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GENDER RELATIONS IN SUMMER OF THE SEVENTEENTH DOLL AND THE CHOSEN VESSEL Australia became an official nation at a time when feminism was just taking off. As federation was finding it's feet in the late nineteenth and early twentieth centuries so was the idea of feminism and female rights. Hence, some Australian literature from this period has dealt with the idea and challenged the Australian Legend of the 'blokey-bloke.' Of course, the middle of the twentieth century was possibly the biggest time for feminism. During the 1950's, feminism was not just an idea but an entire movement. Literature from this time presents it's challenge to the Australian Legend also. In this essay, two stories from each of these periods will be compared in terms of gender relations - Barbara Baynton's short story The Chosen Vessel from the 1896 and Ray Lawler's play Summer of the Seventeenth Doll which debuted in 1955. The reason these two texts have been selected is because they both challenge the traditional role of females, both in a very different way, and also because the authors are a woman and a man, respectively. Perhaps the most interesting point discovered when analysing these texts is that the piece written by a man is more effective in presenting a feminist's view. Ray Lawler's Summer of the Seventeenth Doll is the story of a couple of Melbourne barmaids who spend the last few months of the year with their Summer boyfriends in the year of 1953. ...read more.


Roo: Olive... Olive: You can't get out of it like that - I won't let you..." (Lawler, 92) Although Olive experiences fear just as Baynton's woman does, she takes things into her own hands and controls her own fate by refusing Roo's proposal. From a feminist's perspective, the events in The Doll are much more satisfactory in proving a point. Where Baynton's character is merely there to show there is an inequality, Lawler's character reforms it and shows a woman holding her own - fighting back for her cause. Another good example of how Lawler manages to prove the feminist point better is found when analysing the idea of sexual inequalities. Baynton's woman is sexually inferior. Her husband is hardly ever home, but she has a child. It can therefore be seen that her husband's only use for her is as a sexual object - he leaves her with the child and goes off to work again: "..the end of the week that would bring her and baby the companionship of its father, was so far off. He was a shearer, and had gone to his shed before daylight that morning. Fifteen miles as the crow flies separated them." (Baynton, 291) On the other hand, Lawler's Olive has a mutual sexual relationship with Roo. Neither one is being exploited, and at the end when it becomes apparent that they both want different things out of the relationship, it ends. ...read more.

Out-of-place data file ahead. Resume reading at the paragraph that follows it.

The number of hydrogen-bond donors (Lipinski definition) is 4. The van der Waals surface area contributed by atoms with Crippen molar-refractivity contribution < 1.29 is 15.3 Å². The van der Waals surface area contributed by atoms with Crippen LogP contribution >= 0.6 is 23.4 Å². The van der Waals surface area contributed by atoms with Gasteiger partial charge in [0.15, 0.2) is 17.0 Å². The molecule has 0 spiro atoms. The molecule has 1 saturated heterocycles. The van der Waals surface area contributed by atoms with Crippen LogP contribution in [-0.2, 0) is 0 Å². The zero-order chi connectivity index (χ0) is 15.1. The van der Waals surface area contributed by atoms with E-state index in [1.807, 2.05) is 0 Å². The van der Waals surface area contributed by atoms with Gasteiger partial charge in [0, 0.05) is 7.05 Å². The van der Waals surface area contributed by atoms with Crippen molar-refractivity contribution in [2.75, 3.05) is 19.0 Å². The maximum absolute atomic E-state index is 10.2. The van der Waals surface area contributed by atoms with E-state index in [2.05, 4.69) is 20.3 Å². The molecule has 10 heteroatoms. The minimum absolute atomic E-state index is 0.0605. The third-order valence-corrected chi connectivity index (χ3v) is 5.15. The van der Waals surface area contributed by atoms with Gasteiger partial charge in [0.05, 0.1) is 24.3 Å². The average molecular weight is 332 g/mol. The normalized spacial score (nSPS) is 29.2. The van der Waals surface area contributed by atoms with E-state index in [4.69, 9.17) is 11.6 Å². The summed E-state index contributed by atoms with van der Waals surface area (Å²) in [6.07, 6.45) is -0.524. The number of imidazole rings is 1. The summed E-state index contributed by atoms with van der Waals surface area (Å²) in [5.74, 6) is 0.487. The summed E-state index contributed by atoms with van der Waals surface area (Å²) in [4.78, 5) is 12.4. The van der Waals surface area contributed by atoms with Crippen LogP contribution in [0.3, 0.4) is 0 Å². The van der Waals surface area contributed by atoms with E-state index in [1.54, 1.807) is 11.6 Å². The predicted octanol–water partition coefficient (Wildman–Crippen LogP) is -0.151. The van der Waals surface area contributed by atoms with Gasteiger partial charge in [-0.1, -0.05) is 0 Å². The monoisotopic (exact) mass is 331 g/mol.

Roo is emasculated right from the beginning by other men. The women have nothing to do with the disintegration of his masculinity. It is interesting to find that the story written by a man, that was not really intended to be a feminist piece, is more successful as a feminist text than a story written by a woman in direct protest of the inequalities women are faced with when posed against men. Granted, one should take into account that Barbara Baynton's story was written in the 1890's - a time when a candidly feminist piece would probably have not been appreciated let alone published, and Ray Lawler's play was written at a time when the women's rights movement was really taking off. However, the former was intended as a protest against the horrible treatment of women at the time and the latter was not, and yet the latter is vastly more interesting in it's approach to the subject and is therefore successful as a feminist piece. The way Baynton developed her characters was less than beneficial for her argument. Sure, it shows that women were treated awfully at the time but she, like the woman in her story, presents no solution to the problem. Ray Lawler manages to hit the nail on the head, so to speak, by challenging the stereotypical gender roles and does so in a way that makes for a more enjoyable story that also provides more food for thought than perhaps Baynton's does. ...read more.

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